Aquaculture for all

Five major challenges facing the global aquafeed sector

Feed ingredients

The limited knowledge of the nutritional requirements of the vast majority of the fish and crustacean species currently farmed today is one of the five biggest challenges currently facing aquafeed producers.

by Senior editor, The Fish Site
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The precise nutritional requirements of the vast majority of farmed aquatic species remain a mystery

So argued Dr Albert Tacon during a compelling recent webinar organised by the Aquaculture Nutritionists Network and Jefo, in which he outlined the challenges that need to be overcome by the aquafeed sector in order to ensure the sustainable growth of global aquaculture.

Develop effective alternatives marine ingredients and live feeds

“We have over 244 different species of fish and shrimp [requiring aquafeeds], about which most information – from first feeding to market size, to reproduction – we have not got a clue. For some species we do – for salmonids especially – but for most species we don’t. And because we don’t the sector is still reliant on ingredients like fish meal and fish oil,” observed Dr Tacon, whose career has included roles with FAO and is currently working with Aquatic Farms in Hawaii as an independent consultant in aquaculture and aquaculture nutrition.

Although, he conceded, there is scope to grow global aquaculture despite the limited supply of marine ingredients, much work was needed to ensure that feeds utilising novel ingredients are able to supply the same benefits as both fish meal and fish oil – which are much more than purely a source of proteins and lipids respectively.

He also pointed to the large range of species that still require live feed as being a potential bottleneck for the growth of the sector.

“On the other side of the spectrum because we’re growing many larval species or broodstock species and because we don’t really know their requirements, we have a sector that’s still very much dependant on using live feed in the form of artemia, rotifers or copepods or – in terms of broodstock – polychaetes or other species,” he said.

Reduce reliance on imported raw materials

The second issue highlighted by Dr Tacon in the reliance on imported feed ingredients. In Asia, he noted, 50-80 percent of the ingredients in aquafeeds are imported and it’s a similar picture in the Americas, other than Brazil and the USA. Given that most of these commodities have to be purchased in US dollars, he added, so the price is very volatile and depends on exchange rates.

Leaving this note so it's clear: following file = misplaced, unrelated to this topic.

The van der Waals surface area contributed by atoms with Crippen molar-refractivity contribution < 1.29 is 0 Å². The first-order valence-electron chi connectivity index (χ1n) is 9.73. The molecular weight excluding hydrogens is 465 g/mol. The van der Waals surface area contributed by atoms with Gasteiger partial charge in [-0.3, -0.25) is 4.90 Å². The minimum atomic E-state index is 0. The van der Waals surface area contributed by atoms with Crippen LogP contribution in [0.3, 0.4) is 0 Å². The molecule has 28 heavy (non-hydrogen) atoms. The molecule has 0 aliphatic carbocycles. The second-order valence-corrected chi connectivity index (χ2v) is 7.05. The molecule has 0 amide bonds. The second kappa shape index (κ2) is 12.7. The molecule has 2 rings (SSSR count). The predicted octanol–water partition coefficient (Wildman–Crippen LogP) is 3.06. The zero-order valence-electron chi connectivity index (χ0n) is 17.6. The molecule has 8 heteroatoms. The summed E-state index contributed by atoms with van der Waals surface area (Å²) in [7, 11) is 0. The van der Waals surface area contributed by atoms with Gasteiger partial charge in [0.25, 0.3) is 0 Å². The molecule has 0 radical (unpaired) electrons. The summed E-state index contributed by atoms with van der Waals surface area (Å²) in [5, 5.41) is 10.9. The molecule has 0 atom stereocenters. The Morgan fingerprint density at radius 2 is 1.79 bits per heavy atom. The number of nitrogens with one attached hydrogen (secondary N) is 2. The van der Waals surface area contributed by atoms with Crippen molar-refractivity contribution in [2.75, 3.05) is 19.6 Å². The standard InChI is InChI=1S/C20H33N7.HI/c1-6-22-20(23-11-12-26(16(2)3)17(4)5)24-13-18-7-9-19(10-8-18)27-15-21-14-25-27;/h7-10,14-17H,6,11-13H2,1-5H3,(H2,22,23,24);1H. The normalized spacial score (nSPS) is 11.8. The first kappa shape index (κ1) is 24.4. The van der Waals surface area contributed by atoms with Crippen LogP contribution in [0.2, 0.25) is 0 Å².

Improve digestibility

The third issue he highlighted was the increasing concern for the environment and sustainability, which is heightened by the fact that so many fish are produced in public water bodies. As a result, he argued, “there’s an increased onus on highly digestible feeds which reduce waste products entering the environment”.

Invest in greater R&D capabilities

The penultimate factor flagged up by Dr Tacon is the need for aquafeed producers to develop their own R&D facilities – a factor that ties in with his first point, about the gaps in knowledge on the nutrient requirements of many species, and also to help to integrate new raw materials into the diets of those species that the nutritional requirement are known.

“In many Asian countries, in many Latin American countries, feed companies have trailed a bit, but we have to do R&D today for tomorrow – we know that prices are increasing, we know that there are new products on the market but we have to have our own R&D facilities where we can reduce costs and where we can test new products and innovations. This is so important,” Dr Tacon argued.

Make the most of local ingredients

This led onto the final point he raised – which related to the need for countries to make better use of their local raw materials.

“These might have low digestibility, lower protein, higher fibre. But using innovative processing techniques, using fermentation technology, we can really improve the nutritional value of these products. We can destroy many anti-nutritional factors and if the fish or shrimp doesn’t have the enzyme to digest these ingredients we can pre-digest them or we can put enzymes in our feed to help the animals. It’s something that the poultry sector has done for a very long time and we can also do the same,” he stressed.